The overall result is a lack of linearity in throttle response, especially at the midrange throttle settings which are most commonly encountered in actual vehicle use. The standard barrel slide mechanism has such poor aerodynamics that it actually hinders or hampers fuel flow at midrange throttle settings. The lack of fuel delivery causes the mixture to become too lean, causing the engine temperature to increase. If the engine is permitted to frequently operate in this mode, the engine can actually seize, necessitating expensive repairs. The state of the art cure for engines that tend to run hot in midrange (usually higher performance engines) is to repeatedly "wing" or snap the throttle to the wide open position in order to throw a burst of fuel into the intake tract, thereby cooling the engine. The result of repeatedly snapping the throttle in this manner is poor fuel mileage as well as an annoyance to the operator of the vehicle. The quality of the engine emissions also suffers since an the overly rich fuel mixture causes unburned fuel to pass through the engine.

Larger bore carburetors Improve horsepower at higher engine revolutions at the expense of low and midrange horsepower. This loss is primarily due to the larger bore causing a lower fluid velocity through the carburetor throat, resulting in poor fuel atomization. The low air velocity causes an inadequate pressure drop, meaning that an insufficient fuel volume is delivered to the engine. Further, the low velocity fails to atomize the fuel sufficiently, exagerating the effect of an inadequate fuel volume. Finally, the turbulence existing in a conventional carburetor along with the poorly defined streamlines at low velocities causes some of the fuel to be misdirected.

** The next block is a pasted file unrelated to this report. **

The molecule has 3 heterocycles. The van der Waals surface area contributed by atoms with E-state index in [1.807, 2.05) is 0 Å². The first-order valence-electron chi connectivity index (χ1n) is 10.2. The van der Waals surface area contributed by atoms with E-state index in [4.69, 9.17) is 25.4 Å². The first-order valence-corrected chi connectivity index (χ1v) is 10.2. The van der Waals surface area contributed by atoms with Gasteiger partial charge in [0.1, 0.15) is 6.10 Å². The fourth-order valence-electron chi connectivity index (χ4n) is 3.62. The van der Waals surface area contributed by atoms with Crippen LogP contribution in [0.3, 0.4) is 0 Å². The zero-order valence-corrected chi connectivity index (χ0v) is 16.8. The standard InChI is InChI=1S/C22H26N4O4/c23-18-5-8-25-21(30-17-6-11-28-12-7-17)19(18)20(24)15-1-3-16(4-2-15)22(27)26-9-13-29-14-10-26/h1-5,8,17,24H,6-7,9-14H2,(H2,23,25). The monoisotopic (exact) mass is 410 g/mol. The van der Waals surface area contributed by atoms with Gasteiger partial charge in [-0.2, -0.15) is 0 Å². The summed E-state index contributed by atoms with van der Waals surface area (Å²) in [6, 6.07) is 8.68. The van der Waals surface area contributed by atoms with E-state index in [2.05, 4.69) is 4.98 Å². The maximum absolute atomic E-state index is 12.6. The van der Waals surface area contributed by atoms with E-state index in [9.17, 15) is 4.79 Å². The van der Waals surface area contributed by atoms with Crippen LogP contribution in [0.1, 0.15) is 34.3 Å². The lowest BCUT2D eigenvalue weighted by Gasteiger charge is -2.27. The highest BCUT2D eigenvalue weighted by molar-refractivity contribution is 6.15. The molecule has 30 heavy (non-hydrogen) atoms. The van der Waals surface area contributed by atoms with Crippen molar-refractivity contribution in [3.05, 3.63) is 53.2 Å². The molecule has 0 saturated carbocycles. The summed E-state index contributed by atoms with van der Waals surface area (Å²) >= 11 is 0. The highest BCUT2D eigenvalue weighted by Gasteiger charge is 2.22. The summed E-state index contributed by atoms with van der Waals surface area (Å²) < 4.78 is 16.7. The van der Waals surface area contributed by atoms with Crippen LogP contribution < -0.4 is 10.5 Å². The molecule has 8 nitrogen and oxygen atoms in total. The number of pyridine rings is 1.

Liquid fuel enters the carburetor through a component known as the needle jet, to which the main jet is attached. The turbulence and lack of pressure drop at low velocities beneath a conventional carburetor slide mechanism and surrounding the region of the needle jet make fuel delivery difficult and inefficient. The engine also runs lean during deceleration due to a lack of pressure drop. Engine failure often occurs due to overheating which can eventually lead to piston seizure.

An early example of a cylindrical obstruction in the carburetor throat is shown in U.S. Pat. No. 1,072,565, which discloses a stationary dome like structure that is used to form a venturi like restriction within the throat.

U.S. Pat. No. 1,444,222, issued to Trego, utilizes a cylindrical throttle valve having a rounded leading edge. The leading edge of the Trego valve serves to define a venturi like restriction in an otherwise straight walled carburetor throat.

U.S. Pat. No. 1,604,279 discloses a piston type throttle valve having a bevelled leading edge.

U.S. Pat. No. 2,062,496 discloses a piston type throttle valve having both rounded and bevelled edge contours.